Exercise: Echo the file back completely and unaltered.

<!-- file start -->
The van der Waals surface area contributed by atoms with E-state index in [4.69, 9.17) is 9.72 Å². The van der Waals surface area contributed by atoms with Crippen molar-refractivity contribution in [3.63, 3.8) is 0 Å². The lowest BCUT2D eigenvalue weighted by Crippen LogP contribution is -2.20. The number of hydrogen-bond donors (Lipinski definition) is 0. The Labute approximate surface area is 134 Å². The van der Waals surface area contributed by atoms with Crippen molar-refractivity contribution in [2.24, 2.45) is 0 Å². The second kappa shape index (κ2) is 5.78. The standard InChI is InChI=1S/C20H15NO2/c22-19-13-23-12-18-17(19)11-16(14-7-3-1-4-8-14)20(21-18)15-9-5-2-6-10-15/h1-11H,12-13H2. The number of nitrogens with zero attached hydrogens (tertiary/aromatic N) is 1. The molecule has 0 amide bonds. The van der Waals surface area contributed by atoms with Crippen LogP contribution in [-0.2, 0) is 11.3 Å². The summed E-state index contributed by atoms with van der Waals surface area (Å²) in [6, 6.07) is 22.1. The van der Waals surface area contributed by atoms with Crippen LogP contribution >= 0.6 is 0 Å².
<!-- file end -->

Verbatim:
The van der Waals surface area contributed by atoms with E-state index in [4.69, 9.17) is 9.72 Å². The van der Waals surface area contributed by atoms with Crippen molar-refractivity contribution in [3.63, 3.8) is 0 Å². The lowest BCUT2D eigenvalue weighted by Crippen LogP contribution is -2.20. The number of hydrogen-bond donors (Lipinski definition) is 0. The Labute approximate surface area is 134 Å². The van der Waals surface area contributed by atoms with Crippen molar-refractivity contribution in [2.24, 2.45) is 0 Å². The second kappa shape index (κ2) is 5.78. The standard InChI is InChI=1S/C20H15NO2/c22-19-13-23-12-18-17(19)11-16(14-7-3-1-4-8-14)20(21-18)15-9-5-2-6-10-15/h1-11H,12-13H2. The number of nitrogens with zero attached hydrogens (tertiary/aromatic N) is 1. The molecule has 0 amide bonds. The van der Waals surface area contributed by atoms with Crippen LogP contribution in [-0.2, 0) is 11.3 Å². The summed E-state index contributed by atoms with van der Waals surface area (Å²) in [6, 6.07) is 22.1. The van der Waals surface area contributed by atoms with Crippen LogP contribution >= 0.6 is 0 Å².